The Arizal writes that just as children are obligated to respect their parents, so must they respect their firstborn sibling. For the firstborn represents the initial creative act of the parents, from which all subsequent births draw their vitality. Thus, Jacob said about Reuben:
"Reuben, you are my firstborn, my might and the beginning of my strength". (Gen. 49:3)

Be very careful what you say [in the morning, before praying]. Our Sages were strict even regarding permissible words, such as greeting someone before prayer, because this can also cause a blemish. It is known that the world was created with thought, speech and action. The first level is thought. Speech is an offshoot of thought, and action an offshoot of speech.

If his first words are mundane...everything he says later will be influenced by them...

When a person rises each morning, he is also a new creation, as the verse says: "They are new every morning". (Lamentations 3:23) If his first words are mundane (and all the more so, if they are forbidden, such as profanity, gossip or slander), everything he says later will be influenced by them, even his prayers and Torah studies. Since speech follows from thought, so to the second word follows from the first.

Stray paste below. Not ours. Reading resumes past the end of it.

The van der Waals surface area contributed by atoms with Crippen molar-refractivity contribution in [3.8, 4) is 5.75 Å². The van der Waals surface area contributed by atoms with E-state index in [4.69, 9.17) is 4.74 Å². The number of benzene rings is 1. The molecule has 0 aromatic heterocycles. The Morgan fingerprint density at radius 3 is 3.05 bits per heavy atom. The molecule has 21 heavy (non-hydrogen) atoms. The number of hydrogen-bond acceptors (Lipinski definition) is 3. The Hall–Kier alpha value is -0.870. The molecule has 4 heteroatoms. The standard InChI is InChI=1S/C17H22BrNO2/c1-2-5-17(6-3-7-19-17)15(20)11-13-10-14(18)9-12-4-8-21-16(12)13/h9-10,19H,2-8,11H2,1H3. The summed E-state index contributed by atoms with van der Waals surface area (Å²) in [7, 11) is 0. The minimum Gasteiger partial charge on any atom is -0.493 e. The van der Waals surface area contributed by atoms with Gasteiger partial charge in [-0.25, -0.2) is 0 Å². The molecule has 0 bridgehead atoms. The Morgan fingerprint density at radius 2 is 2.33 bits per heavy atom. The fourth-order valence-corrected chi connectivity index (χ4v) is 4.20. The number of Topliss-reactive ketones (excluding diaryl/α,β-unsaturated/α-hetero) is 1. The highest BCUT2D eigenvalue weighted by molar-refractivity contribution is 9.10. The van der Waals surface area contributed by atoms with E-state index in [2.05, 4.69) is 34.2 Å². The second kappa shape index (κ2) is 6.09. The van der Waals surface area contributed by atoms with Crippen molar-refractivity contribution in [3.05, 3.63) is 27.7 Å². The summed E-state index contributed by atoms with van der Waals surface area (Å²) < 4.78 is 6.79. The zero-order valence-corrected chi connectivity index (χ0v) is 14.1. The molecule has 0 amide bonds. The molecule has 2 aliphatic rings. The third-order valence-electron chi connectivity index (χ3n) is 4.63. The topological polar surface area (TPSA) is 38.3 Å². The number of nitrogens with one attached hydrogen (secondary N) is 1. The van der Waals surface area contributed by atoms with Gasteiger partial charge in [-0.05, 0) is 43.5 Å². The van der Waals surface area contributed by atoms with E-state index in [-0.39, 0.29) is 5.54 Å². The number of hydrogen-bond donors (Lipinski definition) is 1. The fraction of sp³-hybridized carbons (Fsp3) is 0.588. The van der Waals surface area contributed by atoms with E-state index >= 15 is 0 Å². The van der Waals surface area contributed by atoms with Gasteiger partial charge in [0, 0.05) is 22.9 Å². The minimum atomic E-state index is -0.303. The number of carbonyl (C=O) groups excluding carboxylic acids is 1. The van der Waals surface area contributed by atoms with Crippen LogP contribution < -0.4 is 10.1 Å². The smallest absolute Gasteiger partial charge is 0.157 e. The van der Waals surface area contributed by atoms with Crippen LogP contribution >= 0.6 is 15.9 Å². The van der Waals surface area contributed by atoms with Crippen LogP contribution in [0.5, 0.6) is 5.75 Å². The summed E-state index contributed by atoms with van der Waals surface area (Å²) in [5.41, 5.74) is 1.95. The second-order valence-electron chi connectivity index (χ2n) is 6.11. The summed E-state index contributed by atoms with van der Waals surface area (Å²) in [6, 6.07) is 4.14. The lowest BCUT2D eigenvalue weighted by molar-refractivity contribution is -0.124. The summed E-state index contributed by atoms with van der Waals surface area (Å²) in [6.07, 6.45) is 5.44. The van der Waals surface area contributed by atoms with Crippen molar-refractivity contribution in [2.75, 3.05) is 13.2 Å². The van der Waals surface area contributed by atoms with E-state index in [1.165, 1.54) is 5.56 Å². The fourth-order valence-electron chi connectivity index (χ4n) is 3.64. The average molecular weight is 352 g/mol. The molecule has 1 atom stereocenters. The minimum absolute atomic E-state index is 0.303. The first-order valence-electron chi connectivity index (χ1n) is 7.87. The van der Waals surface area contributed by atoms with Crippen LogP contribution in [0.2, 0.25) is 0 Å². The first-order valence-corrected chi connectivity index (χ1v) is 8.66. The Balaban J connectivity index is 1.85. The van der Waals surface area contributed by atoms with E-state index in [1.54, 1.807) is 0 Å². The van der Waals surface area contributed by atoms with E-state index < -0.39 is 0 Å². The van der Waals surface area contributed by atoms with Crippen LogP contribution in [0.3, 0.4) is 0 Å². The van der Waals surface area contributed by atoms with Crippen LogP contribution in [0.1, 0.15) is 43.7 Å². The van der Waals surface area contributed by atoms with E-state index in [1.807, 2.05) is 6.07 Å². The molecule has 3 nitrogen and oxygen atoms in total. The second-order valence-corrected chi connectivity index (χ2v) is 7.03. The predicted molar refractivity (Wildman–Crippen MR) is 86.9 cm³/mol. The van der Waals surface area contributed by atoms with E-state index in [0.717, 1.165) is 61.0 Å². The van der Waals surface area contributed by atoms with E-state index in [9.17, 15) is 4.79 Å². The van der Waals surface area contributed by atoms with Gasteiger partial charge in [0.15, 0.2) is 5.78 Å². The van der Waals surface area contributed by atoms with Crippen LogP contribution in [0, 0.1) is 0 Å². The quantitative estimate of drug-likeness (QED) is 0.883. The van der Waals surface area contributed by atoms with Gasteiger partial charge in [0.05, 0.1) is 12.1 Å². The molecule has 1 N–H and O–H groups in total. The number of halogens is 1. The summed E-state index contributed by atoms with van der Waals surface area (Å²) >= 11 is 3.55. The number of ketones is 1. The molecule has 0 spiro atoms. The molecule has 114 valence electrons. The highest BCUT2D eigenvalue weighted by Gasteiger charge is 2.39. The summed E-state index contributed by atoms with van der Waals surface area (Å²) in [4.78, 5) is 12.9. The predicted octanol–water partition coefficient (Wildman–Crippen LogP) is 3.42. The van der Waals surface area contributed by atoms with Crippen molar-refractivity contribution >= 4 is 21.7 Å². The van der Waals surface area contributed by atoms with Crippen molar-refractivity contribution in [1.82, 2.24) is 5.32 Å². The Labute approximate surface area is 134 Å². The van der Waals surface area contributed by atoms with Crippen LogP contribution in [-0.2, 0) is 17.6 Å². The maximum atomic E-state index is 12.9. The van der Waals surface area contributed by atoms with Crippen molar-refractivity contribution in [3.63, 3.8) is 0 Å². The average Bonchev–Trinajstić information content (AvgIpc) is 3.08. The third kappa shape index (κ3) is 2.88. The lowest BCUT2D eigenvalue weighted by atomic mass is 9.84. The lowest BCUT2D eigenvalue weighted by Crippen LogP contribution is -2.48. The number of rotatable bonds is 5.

This is similar to the teaching of the Zohar (3:83a) and the Arizal on the obligation of siblings to honor the firstborn. The firstborn takes the main portion, whereas all other siblings are like offshoots from him. In our case too, one must be very careful to sanctify and purify his first words and thoughts, and attach them to holiness, so that all subsequent words should follow them. Then, when he starts to pray, amidst the joy of having fulfilled the mitzvah of sanctifying his speech and thoughts, his words will surely be answered.

[Translation and Commentary by Rabbi Dr. Eliezer Shore from Kesser Shem Tov, 20b; first published on //]